stad. Every spot to me was full of interest, but an interest 


noways connected with the neat green villas, the rectangular 
streets, and the obtrusive warehouses. These signs of a 
modern humdrum prosperity seemed to melt away before my 
eyes as I gazed from the schooner's deck, and the accessories 
of an elder time came to furnish the landscape; the clumsy 
merchantmen lazily swaying with the tide, darkened into 
armed galleys with their rows of glittering shields, the snug, 
bourgeois-looking town shrank into the quaint proportions 
of the huddled ancient Nidaros, and the old marauding 
days, with their shadowy line of grand old pirate kings, rose 
up with welcome vividness before my mind. 

What picture shall I try to conjure from the past, to live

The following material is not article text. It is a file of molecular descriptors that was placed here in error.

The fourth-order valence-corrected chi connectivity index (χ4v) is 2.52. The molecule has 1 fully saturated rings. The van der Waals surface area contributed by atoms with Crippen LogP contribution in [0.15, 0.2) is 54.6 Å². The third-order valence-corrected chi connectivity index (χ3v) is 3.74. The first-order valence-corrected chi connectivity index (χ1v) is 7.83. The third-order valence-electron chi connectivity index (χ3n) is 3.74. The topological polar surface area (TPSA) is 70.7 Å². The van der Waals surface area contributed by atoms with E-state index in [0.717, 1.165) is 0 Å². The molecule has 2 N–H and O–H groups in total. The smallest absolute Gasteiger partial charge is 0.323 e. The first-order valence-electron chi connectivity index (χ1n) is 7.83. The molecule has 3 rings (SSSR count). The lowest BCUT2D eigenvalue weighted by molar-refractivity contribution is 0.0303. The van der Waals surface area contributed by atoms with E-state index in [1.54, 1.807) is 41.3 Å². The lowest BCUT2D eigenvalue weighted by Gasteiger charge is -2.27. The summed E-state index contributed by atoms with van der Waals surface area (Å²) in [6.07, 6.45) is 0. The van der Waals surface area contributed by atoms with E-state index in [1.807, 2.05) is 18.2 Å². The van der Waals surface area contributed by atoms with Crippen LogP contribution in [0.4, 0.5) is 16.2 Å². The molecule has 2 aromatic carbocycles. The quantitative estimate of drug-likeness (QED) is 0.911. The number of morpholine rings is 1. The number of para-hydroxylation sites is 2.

in your fancy, as it does in mine ? 

Let the setting be these very hills, flooded by this same 
cold, steely sunshine. In the midst stands a stalwart form, 
in quaint but regal attire. Hot blood deepens the colour of 
his sun-bronzed cheek; an iron purpose gleams in his earnest 
eyes, like the flash of a drawn sword ; a circlet of gold binds 
the massive brow, and from beneath it stream to below his 
waist thick masses of hair, of that dusky red which glows like 
the heart of a furnace in the sunlight, but deepens earth- 
brown in the shadow. By his side stands a fair woman; her 
demure and heavy-lidded eyes are seldom lifted from the 
earth, which yet they seem to scorn ; but the king's eyes rest 
on her, and many looks are turned towards him. A multi- 
tude is present, moved by one great event, swayed by a 
thousand passions; some with garrulous throats full of base 
adulation and an unworthy joy; some pale, self-scorning, 
with averted looks, and hands that twitch instinctively at their 
idle daggers, then drop hopeless, harmless at their sides.